City of Milwaukee Health Department confirms influenza-associated pediatric death

This is first pediatric flu death of the season
Posted at 12:38 PM, Mar 07, 2017
and last updated 2017-03-07 18:29:57-05
MILWAUKEE – The City of Milwaukee Health Department (MHD) has confirmed the influenza-associated death of a child residing in Milwaukee.
The death is the first pediatric flu death reported to the MHD for the 2016-2017 flu season. Nationwide, 40 pediatric flu deaths have been reported for the current season according to the U.S. Centers for Disease Control and Prevention.
“We are deeply saddened to learn that a child has died of complications related to the seasonal flu, and our thoughts remain with the child’s family,” said Commissioner of Health Bevan K. Baker.
In the city of Milwaukee, 278 influenza-related hospitalizations have been reported for the 2016-2017 flu season, according to the Milwaukee Health Department. The majority of hospitalizations have been in individuals age 50 and older.
“Flu can be a serious illness,” added Commissioner of Health Bevan K. Baker. “We urge all area residents to take steps to prevent the spread of flu in our community. Remember, even if you think you can beat the flu, you may spread it to others who are more vulnerable.”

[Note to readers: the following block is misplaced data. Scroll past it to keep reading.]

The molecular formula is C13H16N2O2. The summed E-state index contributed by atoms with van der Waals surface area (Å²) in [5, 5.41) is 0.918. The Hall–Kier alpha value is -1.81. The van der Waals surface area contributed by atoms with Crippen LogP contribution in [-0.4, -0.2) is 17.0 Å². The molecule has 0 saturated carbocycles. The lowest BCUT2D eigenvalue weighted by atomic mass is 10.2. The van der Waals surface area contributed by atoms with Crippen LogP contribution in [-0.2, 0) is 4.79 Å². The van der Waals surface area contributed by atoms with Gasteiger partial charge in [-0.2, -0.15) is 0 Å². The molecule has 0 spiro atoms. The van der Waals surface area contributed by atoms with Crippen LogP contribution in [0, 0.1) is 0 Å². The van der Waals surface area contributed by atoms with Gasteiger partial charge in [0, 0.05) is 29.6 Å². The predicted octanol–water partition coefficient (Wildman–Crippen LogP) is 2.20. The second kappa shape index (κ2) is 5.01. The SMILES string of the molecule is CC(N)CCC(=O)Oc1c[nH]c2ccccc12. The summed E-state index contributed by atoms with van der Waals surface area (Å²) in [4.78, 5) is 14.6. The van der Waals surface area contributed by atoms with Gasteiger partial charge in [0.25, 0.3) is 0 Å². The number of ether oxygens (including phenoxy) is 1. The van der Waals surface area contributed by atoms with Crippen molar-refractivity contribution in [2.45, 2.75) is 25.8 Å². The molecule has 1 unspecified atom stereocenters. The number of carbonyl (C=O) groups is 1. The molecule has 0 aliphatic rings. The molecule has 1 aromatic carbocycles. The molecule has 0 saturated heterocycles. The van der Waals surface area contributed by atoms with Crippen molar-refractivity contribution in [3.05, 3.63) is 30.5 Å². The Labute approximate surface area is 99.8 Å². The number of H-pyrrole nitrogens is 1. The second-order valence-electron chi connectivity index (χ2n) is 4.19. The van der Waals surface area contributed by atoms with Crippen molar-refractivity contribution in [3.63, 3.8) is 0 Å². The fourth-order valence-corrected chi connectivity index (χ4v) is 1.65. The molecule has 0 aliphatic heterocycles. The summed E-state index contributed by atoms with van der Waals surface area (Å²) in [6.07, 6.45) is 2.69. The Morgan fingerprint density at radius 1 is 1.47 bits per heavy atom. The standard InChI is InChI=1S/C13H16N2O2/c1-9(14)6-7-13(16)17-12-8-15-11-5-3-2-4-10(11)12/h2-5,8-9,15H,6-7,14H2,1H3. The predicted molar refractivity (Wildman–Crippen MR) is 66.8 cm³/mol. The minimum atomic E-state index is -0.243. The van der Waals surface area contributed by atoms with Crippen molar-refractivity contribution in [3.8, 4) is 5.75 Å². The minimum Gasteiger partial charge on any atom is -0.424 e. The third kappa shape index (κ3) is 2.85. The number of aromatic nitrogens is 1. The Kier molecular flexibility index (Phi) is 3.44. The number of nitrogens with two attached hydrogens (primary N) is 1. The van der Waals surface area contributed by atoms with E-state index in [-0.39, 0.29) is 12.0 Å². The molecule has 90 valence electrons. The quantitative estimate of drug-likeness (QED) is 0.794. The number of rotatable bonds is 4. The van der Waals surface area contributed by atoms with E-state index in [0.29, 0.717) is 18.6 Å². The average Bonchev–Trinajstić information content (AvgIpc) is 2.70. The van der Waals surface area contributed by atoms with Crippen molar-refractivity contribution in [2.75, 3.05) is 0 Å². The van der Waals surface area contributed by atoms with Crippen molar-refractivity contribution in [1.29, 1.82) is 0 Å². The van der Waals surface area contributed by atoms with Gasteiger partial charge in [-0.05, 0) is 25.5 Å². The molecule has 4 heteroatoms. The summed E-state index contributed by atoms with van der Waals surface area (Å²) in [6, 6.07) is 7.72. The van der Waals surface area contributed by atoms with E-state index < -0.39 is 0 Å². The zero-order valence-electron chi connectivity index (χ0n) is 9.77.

Influenza (the flu) is among the most common respiratory illnesses in the United States, infecting millions of people and resulting in flu-related complications and deaths in tens of thousands of individuals each year. The most vulnerable populations include infants and young children, pregnant women, the elderly, and those with certain medical conditions such as asthma, diabetes, and chronic lung disease.
Health officials recommend taking steps to prevent the flu.
  • Protect yourself: Get vaccinated and take antiviral medications as prescribed by your doctor. Flu vaccine is recommended for all individuals over 6 months of age, and can help prevent the flu or reduce the severity of symptoms if you do get sick. Antiviral medications can reduce the severity and duration of illness in individuals at risk for complications associated with the flu.
  • Prevent the spread: Cover your coughs and sneezes with your elbow, and wash your hands frequently. The flu virus is spread through the air when someone who is sick coughs, sneezes, or speaks. Washing your hands frequently with soap and water, or using alcohol-based hand sanitizers, can help prevent the spread.
  • Play it safe: Stay home if you are sick. If experiencing symptoms of seasonal flu, such as fever, cough, sore throat, stuffy nose, muscle or body aches, and fatigue, stay home from work or school, get rest, and drink plenty of fluids. If you are at-risk for complications or your symptoms persist or worsen, contact your health care provider.
Flu vaccine remains available through local health care providers and retail pharmacies. Individuals looking for a location to receive the vaccine near their home can use the flu vaccine finder, click here